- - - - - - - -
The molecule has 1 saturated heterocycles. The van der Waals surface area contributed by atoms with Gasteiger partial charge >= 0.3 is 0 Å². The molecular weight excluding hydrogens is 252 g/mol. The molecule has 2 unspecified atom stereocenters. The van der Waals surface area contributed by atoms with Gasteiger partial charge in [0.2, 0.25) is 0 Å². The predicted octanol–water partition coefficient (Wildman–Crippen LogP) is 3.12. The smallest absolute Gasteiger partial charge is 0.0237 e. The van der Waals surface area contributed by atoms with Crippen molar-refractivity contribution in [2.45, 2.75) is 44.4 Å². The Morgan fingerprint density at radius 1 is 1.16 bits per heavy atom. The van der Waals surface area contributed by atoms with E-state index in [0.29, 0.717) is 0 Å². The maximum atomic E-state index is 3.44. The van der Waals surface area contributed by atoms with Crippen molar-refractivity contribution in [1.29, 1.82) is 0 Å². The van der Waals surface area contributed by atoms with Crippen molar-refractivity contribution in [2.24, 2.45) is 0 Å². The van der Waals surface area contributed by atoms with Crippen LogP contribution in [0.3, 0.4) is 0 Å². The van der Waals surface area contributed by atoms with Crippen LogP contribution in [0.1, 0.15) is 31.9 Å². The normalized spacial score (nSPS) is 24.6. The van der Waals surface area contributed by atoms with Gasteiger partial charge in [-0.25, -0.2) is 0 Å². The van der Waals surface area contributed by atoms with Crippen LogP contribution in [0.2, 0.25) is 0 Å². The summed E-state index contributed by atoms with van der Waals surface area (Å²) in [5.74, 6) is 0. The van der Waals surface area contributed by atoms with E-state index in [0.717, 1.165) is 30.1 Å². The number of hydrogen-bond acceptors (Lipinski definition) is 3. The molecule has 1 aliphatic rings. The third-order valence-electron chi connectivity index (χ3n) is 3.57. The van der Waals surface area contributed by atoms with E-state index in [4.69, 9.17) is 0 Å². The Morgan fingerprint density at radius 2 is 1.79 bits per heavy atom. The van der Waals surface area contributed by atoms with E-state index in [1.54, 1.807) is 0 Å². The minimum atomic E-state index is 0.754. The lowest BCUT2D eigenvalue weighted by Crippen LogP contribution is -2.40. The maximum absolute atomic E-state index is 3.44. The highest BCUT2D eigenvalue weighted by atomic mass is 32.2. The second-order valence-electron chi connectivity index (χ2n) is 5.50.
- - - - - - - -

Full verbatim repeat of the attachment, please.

The molecule has 1 saturated heterocycles. The van der Waals surface area contributed by atoms with Gasteiger partial charge >= 0.3 is 0 Å². The molecular weight excluding hydrogens is 252 g/mol. The molecule has 2 unspecified atom stereocenters. The van der Waals surface area contributed by atoms with Gasteiger partial charge in [0.2, 0.25) is 0 Å². The predicted octanol–water partition coefficient (Wildman–Crippen LogP) is 3.12. The smallest absolute Gasteiger partial charge is 0.0237 e. The van der Waals surface area contributed by atoms with Crippen molar-refractivity contribution in [2.45, 2.75) is 44.4 Å². The Morgan fingerprint density at radius 1 is 1.16 bits per heavy atom. The van der Waals surface area contributed by atoms with E-state index in [0.29, 0.717) is 0 Å². The maximum atomic E-state index is 3.44. The van der Waals surface area contributed by atoms with Crippen molar-refractivity contribution in [1.29, 1.82) is 0 Å². The van der Waals surface area contributed by atoms with Crippen molar-refractivity contribution in [2.24, 2.45) is 0 Å². The van der Waals surface area contributed by atoms with Crippen LogP contribution in [0.3, 0.4) is 0 Å². The van der Waals surface area contributed by atoms with Crippen LogP contribution in [0.1, 0.15) is 31.9 Å². The normalized spacial score (nSPS) is 24.6. The van der Waals surface area contributed by atoms with Gasteiger partial charge in [-0.25, -0.2) is 0 Å². The van der Waals surface area contributed by atoms with Crippen LogP contribution in [0.2, 0.25) is 0 Å². The summed E-state index contributed by atoms with van der Waals surface area (Å²) in [5.74, 6) is 0. The van der Waals surface area contributed by atoms with E-state index in [0.717, 1.165) is 30.1 Å². The number of hydrogen-bond acceptors (Lipinski definition) is 3. The molecule has 1 aliphatic rings. The third-order valence-electron chi connectivity index (χ3n) is 3.57. The van der Waals surface area contributed by atoms with E-state index in [4.69, 9.17) is 0 Å². The Morgan fingerprint density at radius 2 is 1.79 bits per heavy atom. The van der Waals surface area contributed by atoms with E-state index in [1.54, 1.807) is 0 Å². The minimum atomic E-state index is 0.754. The lowest BCUT2D eigenvalue weighted by Crippen LogP contribution is -2.40. The maximum absolute atomic E-state index is 3.44. The highest BCUT2D eigenvalue weighted by atomic mass is 32.2. The second-order valence-electron chi connectivity index (χ2n) is 5.50.